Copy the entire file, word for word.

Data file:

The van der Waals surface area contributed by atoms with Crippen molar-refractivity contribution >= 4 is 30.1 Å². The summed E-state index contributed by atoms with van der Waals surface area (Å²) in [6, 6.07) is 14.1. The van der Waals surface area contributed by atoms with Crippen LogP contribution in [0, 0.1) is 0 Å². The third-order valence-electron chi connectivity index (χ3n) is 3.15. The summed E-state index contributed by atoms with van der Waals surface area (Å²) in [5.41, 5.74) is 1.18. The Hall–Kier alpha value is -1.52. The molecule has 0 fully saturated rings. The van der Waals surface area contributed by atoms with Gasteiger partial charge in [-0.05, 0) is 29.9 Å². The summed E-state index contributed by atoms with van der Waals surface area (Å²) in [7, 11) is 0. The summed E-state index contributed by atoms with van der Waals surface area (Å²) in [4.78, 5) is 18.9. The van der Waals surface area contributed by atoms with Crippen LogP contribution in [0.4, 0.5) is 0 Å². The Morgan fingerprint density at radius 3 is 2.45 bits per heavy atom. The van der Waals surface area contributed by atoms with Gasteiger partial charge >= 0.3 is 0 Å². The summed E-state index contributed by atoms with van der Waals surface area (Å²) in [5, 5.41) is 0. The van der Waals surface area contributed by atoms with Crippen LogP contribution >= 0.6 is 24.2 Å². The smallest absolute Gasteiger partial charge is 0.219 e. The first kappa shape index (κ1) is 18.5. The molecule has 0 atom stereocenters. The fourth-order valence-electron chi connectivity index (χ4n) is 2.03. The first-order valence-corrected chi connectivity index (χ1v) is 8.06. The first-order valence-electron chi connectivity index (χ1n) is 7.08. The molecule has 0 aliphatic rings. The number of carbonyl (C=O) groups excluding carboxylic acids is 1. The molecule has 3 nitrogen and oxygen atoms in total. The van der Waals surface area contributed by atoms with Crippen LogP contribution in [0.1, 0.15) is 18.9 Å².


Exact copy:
The van der Waals surface area contributed by atoms with Crippen molar-refractivity contribution >= 4 is 30.1 Å². The summed E-state index contributed by atoms with van der Waals surface area (Å²) in [6, 6.07) is 14.1. The van der Waals surface area contributed by atoms with Crippen LogP contribution in [0, 0.1) is 0 Å². The third-order valence-electron chi connectivity index (χ3n) is 3.15. The summed E-state index contributed by atoms with van der Waals surface area (Å²) in [5.41, 5.74) is 1.18. The Hall–Kier alpha value is -1.52. The molecule has 0 fully saturated rings. The van der Waals surface area contributed by atoms with Gasteiger partial charge in [-0.05, 0) is 29.9 Å². The summed E-state index contributed by atoms with van der Waals surface area (Å²) in [7, 11) is 0. The summed E-state index contributed by atoms with van der Waals surface area (Å²) in [4.78, 5) is 18.9. The van der Waals surface area contributed by atoms with Crippen LogP contribution in [0.4, 0.5) is 0 Å². The Morgan fingerprint density at radius 3 is 2.45 bits per heavy atom. The van der Waals surface area contributed by atoms with Gasteiger partial charge >= 0.3 is 0 Å². The summed E-state index contributed by atoms with van der Waals surface area (Å²) in [5, 5.41) is 0. The van der Waals surface area contributed by atoms with Crippen LogP contribution >= 0.6 is 24.2 Å². The smallest absolute Gasteiger partial charge is 0.219 e. The first kappa shape index (κ1) is 18.5. The molecule has 0 atom stereocenters. The fourth-order valence-electron chi connectivity index (χ4n) is 2.03. The first-order valence-corrected chi connectivity index (χ1v) is 8.06. The first-order valence-electron chi connectivity index (χ1n) is 7.08. The molecule has 0 aliphatic rings. The number of carbonyl (C=O) groups excluding carboxylic acids is 1. The molecule has 3 nitrogen and oxygen atoms in total. The van der Waals surface area contributed by atoms with Crippen LogP contribution in [0.1, 0.15) is 18.9 Å².